I guess Dad’s favorite saying applies to race training as well as live: The Journey is the Reward. I know I’ll be proud of myself come race day(s) – but it’s the training days along the way that were hard that are much more of a reward than the race day itself.


Cold Weather Running

I feel like I’ve done a few of these entries before, but every year I change up my arsenal of gear a bit and want to revisit it. So! Here it is…what currently helps me survive running through the winter.

DISCLAIMER: We only get into single digits a handful of times throughout a season, so if you live in a colder climate? This entry will probably just get you through the autumn.

DISCLAIMER #2: I have learned everyone handles cold differently on different parts of their body. I have friends who will be wearing expensive cold-weather running tights and $2 gloves whereas I’ll be wearing capris and $30 gloves because they get cold legs and I get cold hands. All that matters is YOU find what helps YOU stay warm because if you’re not comfortable, you won’t run.

DISCLAIMER #3: I’m not entirely sure that higher cost determines better quality. I’ve spent $40 on expensive running gloves that are only a fraction better than my $2 stretch gloves. Other’s swear differently. My favorite top running layer came from Target. But I spent $60 on my favorite running capris so…it’s hard to tell. Don’t assume higher cost name brands are better, thought. Even if they have 14 tags explaining the tech behind the fabric and why it keeps you warm.

Head to Toe

EARS: One thing I’ve been running with since 2006 (the first and failed time I tried to become a runner) is my Northface Fleece ear wrap. I have a few others I use periodically now, but the Northface one is still my favorite and since it’s old, you can’t buy it anymore. This one is close but fuzzier than the one I have. If you have hair I recommend an earwrap over a hat because it’s insane how hot your head gets when you run.

FACE: Next is something I started using sporadically two winters ago but didn’t leave home without it last year. here is the brand of the original one I bought but Donnie started using them too and we found them in a different brand in multi-packs last year. Those worked fine so don’t feel obligated to use the BUFF brand. You can breathe through them FINE, as a matter of fact, that’s what keeps you warm. A cold face is TERRIBLE. Especially under cold wind. If it was really cold I used two at once. I would get too warm, pull them off my face for awhile and then put them back on. Of course, if it was 20 or below sometimes while they were pulled of my face the moisture in them from my breath would freeze solid, but it only took a few breaths to defrost it and warm my face again. HIGHLY RECOMMEND. Also? You look like a bank robber. A plus.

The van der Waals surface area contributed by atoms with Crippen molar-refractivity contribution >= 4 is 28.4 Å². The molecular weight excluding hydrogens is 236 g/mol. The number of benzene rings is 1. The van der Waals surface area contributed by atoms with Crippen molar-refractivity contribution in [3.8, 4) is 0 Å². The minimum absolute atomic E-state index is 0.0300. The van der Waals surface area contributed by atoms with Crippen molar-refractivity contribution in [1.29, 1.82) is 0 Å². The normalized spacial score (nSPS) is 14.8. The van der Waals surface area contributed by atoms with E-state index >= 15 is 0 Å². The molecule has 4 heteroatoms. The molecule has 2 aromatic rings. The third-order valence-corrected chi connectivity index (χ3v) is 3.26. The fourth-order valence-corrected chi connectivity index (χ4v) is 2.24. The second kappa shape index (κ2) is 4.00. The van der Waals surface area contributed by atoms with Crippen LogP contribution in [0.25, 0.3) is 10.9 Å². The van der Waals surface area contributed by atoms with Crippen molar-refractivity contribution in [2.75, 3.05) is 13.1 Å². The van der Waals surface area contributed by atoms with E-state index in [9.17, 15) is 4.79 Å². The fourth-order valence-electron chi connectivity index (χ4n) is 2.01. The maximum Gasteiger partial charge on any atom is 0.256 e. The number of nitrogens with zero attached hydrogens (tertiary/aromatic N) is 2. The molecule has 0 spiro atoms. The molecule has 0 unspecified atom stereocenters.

ARMS/CHEST: I get hot when I run, hence liking the ability to pull down a face buff instead of wearing a balaclava. I feel the same way about my upperbody. If it’s 40 degrees or warmer I’ll wear short sleeves and arm warmers. I tried several pairs but I like the softer fleece-like ones over the spandex-type ones. I do have to grease up my upperarms though because they will chafe me. They’re so easy to deal with if I get hot, which is why I love them. Sometimes I just roll them down around my wrists, other times I cram them in my hydration pack.

Now – if it’s between 30 and 40 degrees I might stick with the arm warmers on the trails where we’re often protected from wind. Also? I hate wearing two layers on my upperbody. HATE. And have yet to find any jackets or pullovers I just love, so keep that in mind.

BUT – if it’s 30 or below I’ll wear a second layer on top. Sometimes it’s a light windbreaker type jacket. They’re not warm but they insulate you pretty well and then pack pretty tight later if you get too hot. But for the teens and single digits? You need warmth. So for those days I wear a pullover that has a half-zip (too help me cool off if I get hot) and then those thumb hole things so you can use your sleeves for your hands to add extra warmth. I even have one that has a thumb hole and then a flip cuff to cover your fingers. (That’s the one I got at Target.) Really nice when it’s REALLY cold.

HANDS: I have yet to find gloves that will keep my hands warm under 35 degrees. Two winters ago my painfully cold hands brought me to tears on occasion, and that was wearing $40 gloves. I think maybe I just get really cold hands. SO! Last winter I invested in a bulk pack of Hot Hands from Amazon it was THE BEST THING EVER. I just wore them inside my gloves and they kept my hands warm for an entire run. I HIGHLY RECOMMEND THEM. Some days I used two per hand.


LEGS and FEET: This is the one part I don’t stress about too much. I’m good in capris until below 35 and then I have full-leg running tights, but they’re not that fancy. I’ve worn them over stuff before, if it’s 20 or below. My legs and my feet just get warmed up eventually. I know people though who suffer from painfully cold toes and who wear full-length tights in 45 degrees, and they have specific brands etc that are warmer, but I can’t help you there!